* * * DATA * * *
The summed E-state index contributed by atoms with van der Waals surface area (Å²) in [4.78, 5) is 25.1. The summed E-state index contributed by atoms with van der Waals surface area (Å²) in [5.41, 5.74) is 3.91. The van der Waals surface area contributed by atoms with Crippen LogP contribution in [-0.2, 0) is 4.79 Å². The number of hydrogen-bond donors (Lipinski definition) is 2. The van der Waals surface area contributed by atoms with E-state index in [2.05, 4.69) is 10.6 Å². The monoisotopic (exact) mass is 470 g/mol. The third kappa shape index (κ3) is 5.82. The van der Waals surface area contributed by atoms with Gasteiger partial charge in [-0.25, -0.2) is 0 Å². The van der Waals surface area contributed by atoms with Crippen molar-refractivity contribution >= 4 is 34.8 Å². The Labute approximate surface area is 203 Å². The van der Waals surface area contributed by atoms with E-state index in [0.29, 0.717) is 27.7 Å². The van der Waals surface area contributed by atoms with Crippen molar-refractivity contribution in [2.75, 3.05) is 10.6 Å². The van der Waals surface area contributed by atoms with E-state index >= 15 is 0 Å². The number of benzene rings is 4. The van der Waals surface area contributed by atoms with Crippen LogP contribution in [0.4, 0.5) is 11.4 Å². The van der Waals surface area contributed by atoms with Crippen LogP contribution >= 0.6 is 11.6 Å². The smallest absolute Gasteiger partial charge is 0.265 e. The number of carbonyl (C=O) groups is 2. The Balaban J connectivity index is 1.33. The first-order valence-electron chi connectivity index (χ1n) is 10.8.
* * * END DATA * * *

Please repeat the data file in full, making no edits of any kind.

The summed E-state index contributed by atoms with van der Waals surface area (Å²) in [4.78, 5) is 25.1. The summed E-state index contributed by atoms with van der Waals surface area (Å²) in [5.41, 5.74) is 3.91. The van der Waals surface area contributed by atoms with Crippen LogP contribution in [-0.2, 0) is 4.79 Å². The number of hydrogen-bond donors (Lipinski definition) is 2. The van der Waals surface area contributed by atoms with E-state index in [2.05, 4.69) is 10.6 Å². The monoisotopic (exact) mass is 470 g/mol. The third kappa shape index (κ3) is 5.82. The van der Waals surface area contributed by atoms with Gasteiger partial charge in [-0.25, -0.2) is 0 Å². The van der Waals surface area contributed by atoms with Crippen molar-refractivity contribution >= 4 is 34.8 Å². The Labute approximate surface area is 203 Å². The van der Waals surface area contributed by atoms with E-state index in [0.29, 0.717) is 27.7 Å². The van der Waals surface area contributed by atoms with Crippen molar-refractivity contribution in [2.75, 3.05) is 10.6 Å². The van der Waals surface area contributed by atoms with E-state index >= 15 is 0 Å². The number of benzene rings is 4. The van der Waals surface area contributed by atoms with Crippen LogP contribution in [0.4, 0.5) is 11.4 Å². The van der Waals surface area contributed by atoms with Crippen LogP contribution >= 0.6 is 11.6 Å². The smallest absolute Gasteiger partial charge is 0.265 e. The number of carbonyl (C=O) groups is 2. The Balaban J connectivity index is 1.33. The first-order valence-electron chi connectivity index (χ1n) is 10.8.